Laurie Mulvey

Tell us about the work you do.

I create opportunities for people in conflict to express, explore and sort meaningfully through their beliefs, fears and stories–with their enemies. In these contentious settings, they learn to clarify their positions, discover their mistaken ideas—and recognize their shared humanity. I am the co-founder and director of World in Conversation, a Center at Penn State that has already trained more than 1,500 undergraduates to do this work—while hosting more than 2,000 dialogues per year.

What issue inspired you to pursue your current path? Is this what you envisioned to do when you were younger?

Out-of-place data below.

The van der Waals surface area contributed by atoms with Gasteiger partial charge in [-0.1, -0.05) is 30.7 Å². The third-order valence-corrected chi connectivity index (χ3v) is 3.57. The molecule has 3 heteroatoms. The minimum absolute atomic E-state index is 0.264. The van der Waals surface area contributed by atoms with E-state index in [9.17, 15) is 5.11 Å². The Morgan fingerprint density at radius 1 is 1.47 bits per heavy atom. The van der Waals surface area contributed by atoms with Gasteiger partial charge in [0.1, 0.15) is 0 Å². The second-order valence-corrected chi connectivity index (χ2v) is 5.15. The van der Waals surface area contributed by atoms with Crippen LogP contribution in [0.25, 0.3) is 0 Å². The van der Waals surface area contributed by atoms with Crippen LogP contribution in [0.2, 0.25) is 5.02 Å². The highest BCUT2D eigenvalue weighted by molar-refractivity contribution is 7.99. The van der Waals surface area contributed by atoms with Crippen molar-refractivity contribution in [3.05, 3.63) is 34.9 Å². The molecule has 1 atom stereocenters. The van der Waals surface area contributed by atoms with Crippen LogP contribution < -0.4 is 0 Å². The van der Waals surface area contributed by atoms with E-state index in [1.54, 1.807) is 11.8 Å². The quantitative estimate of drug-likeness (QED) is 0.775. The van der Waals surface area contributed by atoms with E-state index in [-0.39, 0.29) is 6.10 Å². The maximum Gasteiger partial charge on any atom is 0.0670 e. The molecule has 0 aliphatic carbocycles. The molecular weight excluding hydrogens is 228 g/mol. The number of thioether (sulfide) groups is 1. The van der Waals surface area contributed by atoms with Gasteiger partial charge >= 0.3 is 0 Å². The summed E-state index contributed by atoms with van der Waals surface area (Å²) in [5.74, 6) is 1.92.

I backed into all of this—with no real inspiration to lead the way. However, if I follow the threads of my life, there are certainly catalyzing forces. I am a white person from Newark NJ who was born into a potent racial divide. I grew up in that place in the 1960s, at a time when there were Civil Rights-related uprisings in the streets. It was a tumultuous and frightening time for everyone. In fact, I was having heart surgery as a child at the time that Martin Luther King, Jr. was assassinated. My parents worried that they would not be safe coming to visit me because of their perceived threat of being targeted by the black community. This environment had a deep impact on me—by defining the world as one filled with threat, conflict and enemies. But I wasn’t inspired to change that. I was inspired to protect myself and to flee. Even when I found myself learning about my misperceptions of race as a young adult, I wasn’t inspired to do anything. I didn’t think it was my job or my path. I wanted to “be something”–a surgeon or a writer or a singer. But one day, I started helping students to facilitate discussion groups as a favor to my husband, another teacher at Penn State. The topic of his class was US race relations. Somehow (through forces much larger than me), this side project grew into my entire life.